The output light intensity impinging on the photo detector and hence the current emanating from the photo detector system photodiode (PD), in response to the opposite direction traveling electromagnetic waves impinging thereon after passing through the coiled optical fiber, follows a raised cosine function. That is, the output current 32 depends on the cosine of the phase difference φ(Ω) between these two waves as shown in FIG. 2. Since a cosine function is an even function, such an output function gives no indication as to the relative directions of the phase difference shift, and so no indication as to the direction of the rotation about the coil axis. In addition, the rate of change of a cosine function near zero phase is very small, and so such an output function provides very low sensitivity for low rotation rates.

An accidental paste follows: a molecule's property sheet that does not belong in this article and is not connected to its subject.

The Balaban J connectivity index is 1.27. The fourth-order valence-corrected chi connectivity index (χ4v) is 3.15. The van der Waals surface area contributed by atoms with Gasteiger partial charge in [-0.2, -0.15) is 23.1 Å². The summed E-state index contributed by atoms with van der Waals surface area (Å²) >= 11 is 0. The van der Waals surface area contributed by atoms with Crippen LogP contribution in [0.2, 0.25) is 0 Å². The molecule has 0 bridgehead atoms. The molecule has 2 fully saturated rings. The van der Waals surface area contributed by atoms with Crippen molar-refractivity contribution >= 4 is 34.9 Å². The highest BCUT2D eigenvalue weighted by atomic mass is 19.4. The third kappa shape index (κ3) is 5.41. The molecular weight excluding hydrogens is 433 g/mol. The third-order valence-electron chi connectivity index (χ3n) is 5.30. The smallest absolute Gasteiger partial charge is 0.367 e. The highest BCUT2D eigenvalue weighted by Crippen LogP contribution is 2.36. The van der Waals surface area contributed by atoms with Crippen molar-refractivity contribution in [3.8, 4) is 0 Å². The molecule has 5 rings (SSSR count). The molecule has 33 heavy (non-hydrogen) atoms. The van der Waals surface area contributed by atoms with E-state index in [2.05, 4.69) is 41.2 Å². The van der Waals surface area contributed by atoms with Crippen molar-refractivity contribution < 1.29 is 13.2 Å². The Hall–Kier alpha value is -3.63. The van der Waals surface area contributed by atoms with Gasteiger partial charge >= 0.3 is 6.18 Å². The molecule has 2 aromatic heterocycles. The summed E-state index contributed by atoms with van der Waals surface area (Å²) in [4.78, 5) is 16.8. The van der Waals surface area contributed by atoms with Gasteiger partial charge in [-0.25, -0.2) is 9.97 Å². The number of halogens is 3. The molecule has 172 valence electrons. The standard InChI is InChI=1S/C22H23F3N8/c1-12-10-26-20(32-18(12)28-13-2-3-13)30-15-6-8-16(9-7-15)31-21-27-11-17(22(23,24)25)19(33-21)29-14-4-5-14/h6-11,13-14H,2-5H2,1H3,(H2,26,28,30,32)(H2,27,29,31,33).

Because of these unsatisfactory characteristics, the phase difference between the two opposite-direction traveling electromagnetic waves is usually modulated by placing an optical phase modulator, or what is sometimes referred to as a bias modulator, in the optical path on one side of or adjacent to one side of the coiled optical fiber. In order to achieve sensitive detection of rotation, the Sagnac interferometer is typically biased at a frequency fb by a sinusoidal or square wave modulation of the differential phase between the counter-propagating beams within the interferometric loop. As a result, one of these oppositely directed propagating waves passes through the modulator on the way into the coil while the other wave, traversing the coil in the opposite direction, passes through the modulator upon exiting the coil.